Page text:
Fremont-At the height of Mount Fremont, there is a temple and meditation hall with hundreds of Buddha statues of various shapes and sizes, including a 9-foot-tall bronze Buddha standing in a woman’s backyard.
But they and other buildings in the 29-acre courtyard—including “Hindu temples”, greenhouses, tree houses, double-storey huts, and residences—may have to be demolished or made major changes because the city says they were built without proper license. Now, the administrative hearing officer assigned by the city committee has agreed with the city’s opinion.
MiaoLan Lee founded her so-called 1,001 Buddhist temple near Mill Creek Road. She said that the hearing was more like the “systemic racism” she had experienced in Fremont before. She plans to appeal the decision in the Alameda County High Court.
Lee has filed a federal civil rights lawsuit against the city, claiming that the city discriminated against her because of her religion, gender, and race. She insisted that the city allows nearby owners to build buildings without a permit.
“We are very shocked by the city’s ruthless demolishing of our Buddhist temples and other protected religious buildings,” Li said in a written statement.
She said in a statement released on Friday: “Fremont officials have no problem with white men constructing buildings in violation of city rules, but if you are Asian… they will attack your religious site with dogs and police twice. “
“We will believe in the American legal system and we will appeal this ruling. The systemic racism we have experienced cannot be allowed to continue,” she added.
The city argued that some of these buildings were constructed or undergoing major renovations without permission or even plans. Some are “built without adequate structures and foundation systems” and may collapse if an earthquake occurs.
According to the hearing documents, the city’s construction officer Gary West stated that he was “shocked” by the level of unauthorized construction of Lee’s property.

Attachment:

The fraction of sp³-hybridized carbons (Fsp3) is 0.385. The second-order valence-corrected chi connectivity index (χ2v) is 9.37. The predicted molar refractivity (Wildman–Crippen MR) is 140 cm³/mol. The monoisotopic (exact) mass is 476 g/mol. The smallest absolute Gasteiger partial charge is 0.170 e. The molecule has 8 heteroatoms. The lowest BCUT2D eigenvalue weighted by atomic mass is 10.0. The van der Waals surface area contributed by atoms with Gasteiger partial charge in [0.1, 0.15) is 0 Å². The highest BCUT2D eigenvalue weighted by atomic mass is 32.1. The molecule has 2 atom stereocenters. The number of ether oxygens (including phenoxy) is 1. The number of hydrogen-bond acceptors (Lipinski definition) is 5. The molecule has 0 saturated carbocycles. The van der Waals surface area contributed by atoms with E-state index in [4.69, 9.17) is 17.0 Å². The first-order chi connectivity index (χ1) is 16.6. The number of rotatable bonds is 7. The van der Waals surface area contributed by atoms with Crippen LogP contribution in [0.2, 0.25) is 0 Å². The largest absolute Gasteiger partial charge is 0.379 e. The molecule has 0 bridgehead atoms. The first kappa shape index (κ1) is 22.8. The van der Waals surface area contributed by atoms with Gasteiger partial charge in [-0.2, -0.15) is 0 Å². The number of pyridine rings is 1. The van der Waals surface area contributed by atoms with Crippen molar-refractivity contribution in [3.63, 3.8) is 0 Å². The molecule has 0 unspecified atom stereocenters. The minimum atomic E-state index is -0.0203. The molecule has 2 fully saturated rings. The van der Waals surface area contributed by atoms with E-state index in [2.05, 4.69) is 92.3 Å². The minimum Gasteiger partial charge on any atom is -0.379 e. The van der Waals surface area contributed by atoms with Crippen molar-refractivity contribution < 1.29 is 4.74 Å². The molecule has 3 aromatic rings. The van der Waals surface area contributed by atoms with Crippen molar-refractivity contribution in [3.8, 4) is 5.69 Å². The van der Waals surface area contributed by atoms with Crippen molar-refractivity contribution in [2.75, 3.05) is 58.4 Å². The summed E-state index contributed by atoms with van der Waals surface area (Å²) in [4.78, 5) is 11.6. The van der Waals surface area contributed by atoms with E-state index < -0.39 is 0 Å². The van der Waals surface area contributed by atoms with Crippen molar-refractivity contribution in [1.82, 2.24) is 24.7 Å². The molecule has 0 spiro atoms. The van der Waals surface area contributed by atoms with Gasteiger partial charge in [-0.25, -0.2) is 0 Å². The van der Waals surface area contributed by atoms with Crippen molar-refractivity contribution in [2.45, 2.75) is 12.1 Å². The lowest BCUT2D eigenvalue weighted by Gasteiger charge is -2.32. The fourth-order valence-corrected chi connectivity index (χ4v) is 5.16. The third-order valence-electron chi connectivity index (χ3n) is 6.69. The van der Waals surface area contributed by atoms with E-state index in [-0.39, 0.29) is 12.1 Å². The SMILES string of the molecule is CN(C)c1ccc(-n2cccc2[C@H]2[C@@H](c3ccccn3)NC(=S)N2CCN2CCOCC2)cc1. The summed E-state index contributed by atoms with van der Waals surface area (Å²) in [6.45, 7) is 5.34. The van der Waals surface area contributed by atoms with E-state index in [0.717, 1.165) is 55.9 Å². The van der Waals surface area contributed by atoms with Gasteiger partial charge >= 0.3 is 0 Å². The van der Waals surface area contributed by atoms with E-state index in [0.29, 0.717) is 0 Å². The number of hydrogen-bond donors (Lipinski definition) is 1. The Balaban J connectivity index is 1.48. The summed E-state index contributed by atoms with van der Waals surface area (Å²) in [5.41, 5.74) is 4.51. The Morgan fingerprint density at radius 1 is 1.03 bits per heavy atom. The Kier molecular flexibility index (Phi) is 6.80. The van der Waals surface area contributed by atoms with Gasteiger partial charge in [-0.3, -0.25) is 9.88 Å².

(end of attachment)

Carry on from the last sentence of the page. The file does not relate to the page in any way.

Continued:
Some buildings do not have proper ventilation, lighting, sanitation and insulation, and are located on or near sensitive waterways or very steep slopes, the city claimed in several notices and hearings to Li.
Lee hired a strong land use lawyer to refute these claims and prevent the city government from forcing her to demolish most of the works, including the Buddhist temple built in the old garage and the meditation hall built in the old garage. California style barn.
The buildings and floors are decorated with white marble statues-some weighing thousands of pounds more than life-size, and some small enough to be held in one hand-representing various incarnations of Buddha and enlightened spiritual leaders in Buddhism over the centuries. A huge bronze Buddha statue overlooks the main hall on a platform full of offerings.
Tal Finney, one of Lee’s lawyers, previously described the entire facility as “a piece of cultural art”, and his client spent millions of dollars to build it.
Lee has stated that she hopes to use this property as a temple for “a small group of members” who come to worship “Buddhas, gods and goddesses” and “meditate and study… hoping to become enlightened.”
The city stated that because Li “added a complete kitchen, shower and four air-conditioning units” to the former barn, she violated the 2013 agreement with the city government that allowed the barn to remain as long as it was not used as a residential unit. .
City officials also stated that she added approximately 4,000 square feet of space to the former garage, including another residential unit with “kitchen, two bedrooms and two fully equipped bathrooms”, as well as “data ports and Mechanical equipment fixed to the outside”. wall. “
In addition to correcting the violations in 13 areas of the property, the city also hopes that Li will completely demolish the “Hindu Temple”, a small building called a pavilion, located above some of the cement-lined pools that Li built.
According to the decision document, Lee’s lawyer stated that if Lee resolves some of the issues mentioned, the city should grant Lee permission, and the demolition should be only a “last resort”. They also claim that these structures are strong and safe, and have been evaluated by privately hired experts (including structural and geotechnical engineers).
In arguing that the city government was too aggressive towards her, Li claimed that in past disputes, it had issued a search warrant signed by judges, police, police dogs, and law enforcement officers to search her property, including her bedroom and bathroom. area.
Angela Alioto, Lee’s civil rights lawyer and former San Francisco county director, said that city officials should be “ashamed” for the way they handled the case.
“In the United States of America, we will not demolish temples,” Arioto said in a statement.
“The city government’s ruling is unreasonable and will be appealed immediately. She said that the city’s actions were “obviously biased and discriminatory” and will be included in the ongoing civil rights lawsuit.
“We believe that Ms. Li’s allegations are of no value,” the city said in a written response to Ms. Li’s allegations of discrimination and racism.
The statement added: “We are a community that celebrates our diversity, and we are proud to have one of the largest Asian populations in the Bay Area.”